10 Tips for Safe Crib-Sleeping
So you found the perfect modern crib and the most sumptuous bedding to go with it... But is it safe to sleep in?
As a parent, your foremost priority should always be your child's safety. Your nursery styling may be A++, but if it isn't safe or practical, it's not going to be an ideal place for your little one. Before you even worry about bedtime routines and the dreaded sleep training, make sure to educate yourself on the proper steps for safe crib sleeping. Here are 10 things to keep in mind:
1. Crib Location
Is the crib:
- Next to a window?
- Adjacent to a bookshelf?
- Beside a floor lamp?
- Near a bunch of cords?
- All of the above?
If you picked one of the choices, DROP WHAT YOU'RE DOING AND MOVE THE CRIB RIGHT NOW. You have to make sure that there's nothing that can potentially fall on your baby. Keep everything out of reach as well— as difficult it is to believe, babies are only immobile for such a short period of time!
2. Firm Mattress
While a soft, cushiony mattress sounds absolutely heavenly, it isn't the best choice for babies. A soft mattress easily sinks in and poses a risk of suffocation. Opt for a firmer mattress— not only will it is decrease the risk of SIDS by letting your little ones push themselves up easily, it also offers better support for those growing bodies.
3. Snug Crib Sheet
Make sure the sheets don't pull easily from the mattress —baby can become entangled and suffocate when they come undone! As a rule: the more snug, the better. You have to struggle to put them on and take them off. Sure, laundry days will be a total pain in the butt, but if you can't pull them out easily, you can bet baby can't either.
4. Bumpers: Good or Bad?
While bumpers are nice to prevent baby's arms and legs from getting caught in the railing, they pose a risk of suffocation when baby rolls too close, and strangulation when the strings come undone.
If the slat spacing is narrow enough, skip the bumper. (It'll be purely decorative!) If your heart is set on using a bumper, make sure to tie the knots really tight, and cut the ends of the strings as short as possible.
5. Blanket Alternatives
Blankets can be dangerous as babies can pull them over their head, get entangled, and suffocate. (Yes, suffocation is a central theme here.)
Babies don't really need blankets. During the early stages, a simple swaddle will keep your little one warm and snug. On chilly nights, it's more important to dress them warmly. A great alternative to blankets is the cozy sleep sack— simply zip it over your baby's pajamas, and voila! A wearable blanket, with none of the risks.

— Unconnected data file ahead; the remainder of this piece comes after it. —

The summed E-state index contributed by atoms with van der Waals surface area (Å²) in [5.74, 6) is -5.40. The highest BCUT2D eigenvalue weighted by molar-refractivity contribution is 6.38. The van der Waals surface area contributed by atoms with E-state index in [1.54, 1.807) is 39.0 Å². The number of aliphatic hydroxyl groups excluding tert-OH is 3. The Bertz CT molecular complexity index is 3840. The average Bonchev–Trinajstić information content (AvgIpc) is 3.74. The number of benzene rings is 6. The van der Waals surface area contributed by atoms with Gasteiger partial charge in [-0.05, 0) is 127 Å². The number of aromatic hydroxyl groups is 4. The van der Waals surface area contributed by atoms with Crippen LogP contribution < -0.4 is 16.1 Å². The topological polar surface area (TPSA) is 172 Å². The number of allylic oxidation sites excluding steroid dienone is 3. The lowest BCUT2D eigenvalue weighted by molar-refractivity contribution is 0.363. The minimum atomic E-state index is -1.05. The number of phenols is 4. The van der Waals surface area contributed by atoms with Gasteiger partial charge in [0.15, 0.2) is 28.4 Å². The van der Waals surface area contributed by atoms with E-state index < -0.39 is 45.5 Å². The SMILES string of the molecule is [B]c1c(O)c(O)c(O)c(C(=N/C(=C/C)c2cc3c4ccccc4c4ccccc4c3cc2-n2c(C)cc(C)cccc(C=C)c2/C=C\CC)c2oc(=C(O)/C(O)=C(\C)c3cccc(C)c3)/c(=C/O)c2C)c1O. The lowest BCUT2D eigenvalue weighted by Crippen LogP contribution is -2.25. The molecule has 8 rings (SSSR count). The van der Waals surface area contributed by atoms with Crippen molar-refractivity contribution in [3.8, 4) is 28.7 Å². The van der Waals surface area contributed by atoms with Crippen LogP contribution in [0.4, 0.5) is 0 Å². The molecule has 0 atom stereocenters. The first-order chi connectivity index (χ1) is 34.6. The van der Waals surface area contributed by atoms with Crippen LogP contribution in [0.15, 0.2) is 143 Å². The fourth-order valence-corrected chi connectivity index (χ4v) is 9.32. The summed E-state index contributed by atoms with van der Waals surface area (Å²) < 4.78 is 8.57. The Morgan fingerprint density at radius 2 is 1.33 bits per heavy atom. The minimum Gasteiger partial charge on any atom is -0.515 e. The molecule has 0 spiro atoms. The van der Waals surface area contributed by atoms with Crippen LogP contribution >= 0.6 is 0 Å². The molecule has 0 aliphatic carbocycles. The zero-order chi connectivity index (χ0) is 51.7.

6. No Pillows
Your baby doesn't need pillows either— sure, they add a decorative and cozy element to the crib, but they pose the risk of being stacked and stepped on, helping your baby to get up and over the crib. Don't worry— by the time they're toddlers, you can go wild with pillows!
7. Toys in the Crib
Just like pillows, all those huge fluffy stuffed animals are just asking to be stacked and stepped on, providing a nice escape for your little one. Don't think small toys are any better, either— talk about a choking hazard! The crib is for sleep. Leave the toys on the floor, or better yet, in a dedicated playroom.
Make sure to dress your baby appropriately for the weather. It's easy to assume babies are always freezing because they're so tiny and helpless, but that really isn't the case. It's much more common for babies to overheat at night than to freeze.
Always dress your baby in natural, breathable fabrics. Same goes for the crib bedding. Cotton and linen not only keep your baby cool, but are also wonderfully easy to maintain.
9. Pacifier Use
Feel guilty about your baby's pacifier habit? Don't sweat— pacifier use has been shown to reduce the risk of SIDS by keeping babies on their back, maintaining an open airway, and affecting arousal during sleep.
Consider giving your little one a pacifier at night. Not only do doctors recommend it for SIDS prevention, it's also a great way for your little ones to self-soothe. Just make sure to taper off when they're close to a year old in order to make the weaning process easier.
10. Sleeping Position
Perhaps the most important aspect of safe sleeping is HOW you put your baby to sleep.
Before the ‘90s, it was common practice to put babies to sleep on their tummies, with the idea that it prevents them from choking on vomit. During those times, SIDS cases were at an all-time high.
Since doctors started encouraging parents to put baby "back to sleep", SIDS cases have rapidly declined. (The cases for fatal choking in infants haven't increased since the recommendations began.) To prevent a flat back of the head, make sure to give your baby tons of tummy time practice.
Now that you know how to practice safe crib-sleeping, you're sure to have a peace of mind and a good night's sleep (well, the latter isn't guaranteed).Got any tips to keep the crib safe for baby? Share them with us in the comments section below!Tags : newborn sleeping safety